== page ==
Pump-probe imaging for process control and optimization in high-speed laser micro machining Sammelbandbeitrag uri icon



  • The recent developments in high-speed laser machining combine high-average power lasers with ultrafast beam deflection systems.1 However, when using ultrashort pulses at megahertz pulse repetition frequencies the incoming laser beam may interact with the plasma/particle ablation plume that is due to the very short time intervals between the impinging megahertz-repetitive pulses. Thereby, the subsequently irradiated pulses will either be reflected, absorbed and/or scattered by the still existent plasma/particle plume as induced by the previously irradiated pulse(s). This shielding of the incoming laser beam is adversely affecting material ablation and can potentially be avoided when the beam is ultrafast moving in front of the emerging plasma/particle plume. For the real-time analysis of such fairly unknown processing regimes, a pump-probe shadowgraph imaging technique was used to visualize laser materials interaction in high-speed ultrashort pulse laser machining. The pump laser source supplied a beam of λ=1030 nm, ƬH =600 fs and 48MHz maximum pulse repetition frequency for material ablation. A diode laser system provided the probe beam of λ=688 nm and ƬH =13 ns. The pump and the probe beam could be electronically delayed within a time frame of up to 10 µs. Sequences of shadowgraphs will be presented to visualize plasma/ablation plume expansion for providing unique insights into high-pulse repetition frequency ultrashort pulse laser materials interactions at ultrafast laser beam movements above 250m/s. The shadowgraphs reveal that the form of the emerging plasma/particle plumes is influenced by the laser beam moving speed. The plumes vary in their density and structure from clearly distinguishable at highest speed, through smoothly detached to be turbulent. In addition, it is shown on the shadowgraphs material ejection takes place at the time when the ultrafast scanned laser beam moved away from the initial irradiation area.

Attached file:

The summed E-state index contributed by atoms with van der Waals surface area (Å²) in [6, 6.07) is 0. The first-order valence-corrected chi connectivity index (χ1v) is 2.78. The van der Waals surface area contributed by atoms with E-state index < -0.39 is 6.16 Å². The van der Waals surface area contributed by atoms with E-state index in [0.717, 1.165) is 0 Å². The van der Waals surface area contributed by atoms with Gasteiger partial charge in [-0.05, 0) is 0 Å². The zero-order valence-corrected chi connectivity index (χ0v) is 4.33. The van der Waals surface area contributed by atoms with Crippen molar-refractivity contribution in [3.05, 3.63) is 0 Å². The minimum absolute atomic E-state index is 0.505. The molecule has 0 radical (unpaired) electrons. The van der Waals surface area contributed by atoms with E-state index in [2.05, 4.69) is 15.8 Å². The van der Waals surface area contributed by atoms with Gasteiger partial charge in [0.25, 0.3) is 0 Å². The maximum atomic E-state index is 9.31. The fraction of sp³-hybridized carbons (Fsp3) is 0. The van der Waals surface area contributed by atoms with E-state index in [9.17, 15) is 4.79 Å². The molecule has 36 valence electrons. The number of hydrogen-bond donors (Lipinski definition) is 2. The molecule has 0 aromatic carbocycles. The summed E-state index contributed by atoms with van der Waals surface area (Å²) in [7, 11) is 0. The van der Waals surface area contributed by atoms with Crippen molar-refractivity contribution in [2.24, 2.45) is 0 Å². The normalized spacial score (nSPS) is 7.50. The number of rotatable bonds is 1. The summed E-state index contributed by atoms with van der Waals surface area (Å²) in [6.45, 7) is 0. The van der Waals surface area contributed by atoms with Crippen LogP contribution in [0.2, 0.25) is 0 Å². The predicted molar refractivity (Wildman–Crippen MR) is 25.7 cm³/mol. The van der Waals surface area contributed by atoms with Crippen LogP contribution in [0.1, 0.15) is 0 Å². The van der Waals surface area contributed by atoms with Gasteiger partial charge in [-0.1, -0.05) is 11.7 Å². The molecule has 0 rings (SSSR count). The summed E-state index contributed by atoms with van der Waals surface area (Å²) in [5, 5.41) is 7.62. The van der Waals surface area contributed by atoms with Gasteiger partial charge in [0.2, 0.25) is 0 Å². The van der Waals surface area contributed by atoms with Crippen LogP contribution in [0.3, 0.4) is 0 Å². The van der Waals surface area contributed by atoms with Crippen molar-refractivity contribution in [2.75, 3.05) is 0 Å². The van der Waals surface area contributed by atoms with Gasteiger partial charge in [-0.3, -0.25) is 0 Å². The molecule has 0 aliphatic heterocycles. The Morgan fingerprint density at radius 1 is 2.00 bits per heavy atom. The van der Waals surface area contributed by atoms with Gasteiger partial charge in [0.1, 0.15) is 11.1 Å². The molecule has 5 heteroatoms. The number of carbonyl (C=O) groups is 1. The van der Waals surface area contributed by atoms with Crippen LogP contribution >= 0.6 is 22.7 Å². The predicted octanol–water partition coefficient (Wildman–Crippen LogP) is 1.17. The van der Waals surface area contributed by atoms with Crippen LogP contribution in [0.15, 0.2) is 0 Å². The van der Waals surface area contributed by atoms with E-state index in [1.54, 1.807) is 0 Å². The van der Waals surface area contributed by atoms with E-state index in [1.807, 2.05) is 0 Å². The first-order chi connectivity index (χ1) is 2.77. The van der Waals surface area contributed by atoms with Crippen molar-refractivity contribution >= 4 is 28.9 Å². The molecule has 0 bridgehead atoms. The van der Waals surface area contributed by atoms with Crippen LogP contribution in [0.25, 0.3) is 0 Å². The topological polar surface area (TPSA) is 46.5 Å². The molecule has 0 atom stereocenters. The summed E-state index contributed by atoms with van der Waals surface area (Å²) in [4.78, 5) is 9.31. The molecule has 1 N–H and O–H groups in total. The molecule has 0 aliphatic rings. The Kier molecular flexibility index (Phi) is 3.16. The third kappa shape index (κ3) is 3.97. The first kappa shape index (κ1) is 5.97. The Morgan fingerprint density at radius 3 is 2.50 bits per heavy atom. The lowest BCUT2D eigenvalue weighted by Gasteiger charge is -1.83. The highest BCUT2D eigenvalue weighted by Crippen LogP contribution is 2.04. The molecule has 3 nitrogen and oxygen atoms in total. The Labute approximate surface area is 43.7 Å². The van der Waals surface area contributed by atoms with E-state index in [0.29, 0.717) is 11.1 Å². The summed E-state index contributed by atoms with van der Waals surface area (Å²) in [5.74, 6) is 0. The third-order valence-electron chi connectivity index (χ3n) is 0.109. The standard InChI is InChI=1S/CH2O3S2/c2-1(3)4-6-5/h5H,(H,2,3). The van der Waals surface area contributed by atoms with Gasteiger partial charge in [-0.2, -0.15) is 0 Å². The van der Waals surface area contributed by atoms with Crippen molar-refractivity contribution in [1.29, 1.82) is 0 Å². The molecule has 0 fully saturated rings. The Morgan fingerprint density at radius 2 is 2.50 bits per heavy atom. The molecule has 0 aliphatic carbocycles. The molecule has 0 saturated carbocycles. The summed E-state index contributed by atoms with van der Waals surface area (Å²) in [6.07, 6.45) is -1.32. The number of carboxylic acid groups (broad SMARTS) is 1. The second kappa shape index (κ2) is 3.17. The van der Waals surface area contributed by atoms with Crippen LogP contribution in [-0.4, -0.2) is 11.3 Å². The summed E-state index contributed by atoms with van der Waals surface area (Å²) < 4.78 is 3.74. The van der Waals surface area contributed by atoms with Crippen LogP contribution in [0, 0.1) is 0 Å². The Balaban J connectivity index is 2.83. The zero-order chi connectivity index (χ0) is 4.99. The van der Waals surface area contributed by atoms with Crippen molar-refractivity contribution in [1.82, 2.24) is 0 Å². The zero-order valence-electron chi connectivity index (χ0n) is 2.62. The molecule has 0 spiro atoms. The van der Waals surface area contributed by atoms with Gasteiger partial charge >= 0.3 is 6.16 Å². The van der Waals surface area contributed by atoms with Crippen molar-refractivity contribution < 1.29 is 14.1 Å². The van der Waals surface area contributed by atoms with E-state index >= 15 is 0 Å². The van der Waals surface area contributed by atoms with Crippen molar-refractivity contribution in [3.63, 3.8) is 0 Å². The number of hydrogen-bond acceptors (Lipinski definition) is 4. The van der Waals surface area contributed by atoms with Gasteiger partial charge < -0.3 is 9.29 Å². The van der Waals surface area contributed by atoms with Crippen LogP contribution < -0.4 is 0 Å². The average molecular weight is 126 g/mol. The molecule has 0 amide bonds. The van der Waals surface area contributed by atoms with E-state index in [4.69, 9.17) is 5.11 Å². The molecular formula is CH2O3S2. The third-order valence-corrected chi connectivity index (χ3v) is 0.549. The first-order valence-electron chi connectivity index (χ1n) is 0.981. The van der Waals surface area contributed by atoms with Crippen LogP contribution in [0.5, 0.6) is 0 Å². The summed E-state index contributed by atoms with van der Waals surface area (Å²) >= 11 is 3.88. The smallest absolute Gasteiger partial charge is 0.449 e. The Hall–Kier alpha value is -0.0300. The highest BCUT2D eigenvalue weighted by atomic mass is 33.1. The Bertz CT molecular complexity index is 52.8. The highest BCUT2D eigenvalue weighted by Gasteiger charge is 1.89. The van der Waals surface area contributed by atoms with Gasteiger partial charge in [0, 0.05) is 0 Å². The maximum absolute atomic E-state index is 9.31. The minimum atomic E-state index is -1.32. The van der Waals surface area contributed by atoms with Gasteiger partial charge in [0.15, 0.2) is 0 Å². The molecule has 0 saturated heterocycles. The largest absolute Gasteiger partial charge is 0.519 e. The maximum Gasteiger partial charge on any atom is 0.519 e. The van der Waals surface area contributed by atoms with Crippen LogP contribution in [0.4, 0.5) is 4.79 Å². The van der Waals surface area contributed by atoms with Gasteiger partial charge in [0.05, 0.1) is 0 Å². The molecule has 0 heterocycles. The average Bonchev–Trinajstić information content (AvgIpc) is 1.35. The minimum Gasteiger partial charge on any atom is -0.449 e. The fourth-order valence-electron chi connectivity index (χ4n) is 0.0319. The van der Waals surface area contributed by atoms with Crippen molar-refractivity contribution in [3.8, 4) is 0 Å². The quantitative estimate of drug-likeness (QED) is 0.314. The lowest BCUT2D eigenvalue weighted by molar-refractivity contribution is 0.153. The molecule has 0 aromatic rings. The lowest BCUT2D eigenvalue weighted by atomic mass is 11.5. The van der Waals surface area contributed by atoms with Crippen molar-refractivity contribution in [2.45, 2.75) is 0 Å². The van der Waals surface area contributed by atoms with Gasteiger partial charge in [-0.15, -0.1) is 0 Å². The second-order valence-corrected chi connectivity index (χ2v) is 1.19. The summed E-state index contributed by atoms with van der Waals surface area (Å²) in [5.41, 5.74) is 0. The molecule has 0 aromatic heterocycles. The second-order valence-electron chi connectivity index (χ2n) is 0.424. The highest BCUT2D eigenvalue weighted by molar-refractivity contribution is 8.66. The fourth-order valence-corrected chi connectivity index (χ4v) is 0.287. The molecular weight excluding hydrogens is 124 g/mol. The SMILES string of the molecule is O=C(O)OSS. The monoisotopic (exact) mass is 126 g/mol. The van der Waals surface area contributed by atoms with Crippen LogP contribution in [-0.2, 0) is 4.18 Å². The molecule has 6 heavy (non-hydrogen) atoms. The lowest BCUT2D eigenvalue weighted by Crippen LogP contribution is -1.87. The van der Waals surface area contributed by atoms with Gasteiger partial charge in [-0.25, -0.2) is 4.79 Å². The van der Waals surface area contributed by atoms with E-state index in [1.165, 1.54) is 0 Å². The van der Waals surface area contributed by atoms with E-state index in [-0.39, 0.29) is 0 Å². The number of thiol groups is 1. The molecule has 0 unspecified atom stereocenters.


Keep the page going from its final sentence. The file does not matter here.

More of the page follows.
• 2020

präsentiert während einer Veranstaltung


  • 11268


  • 112681H

Internationale Standardbuchnummer (ISBN) 13

  • 9781510632998
  • 9781510633001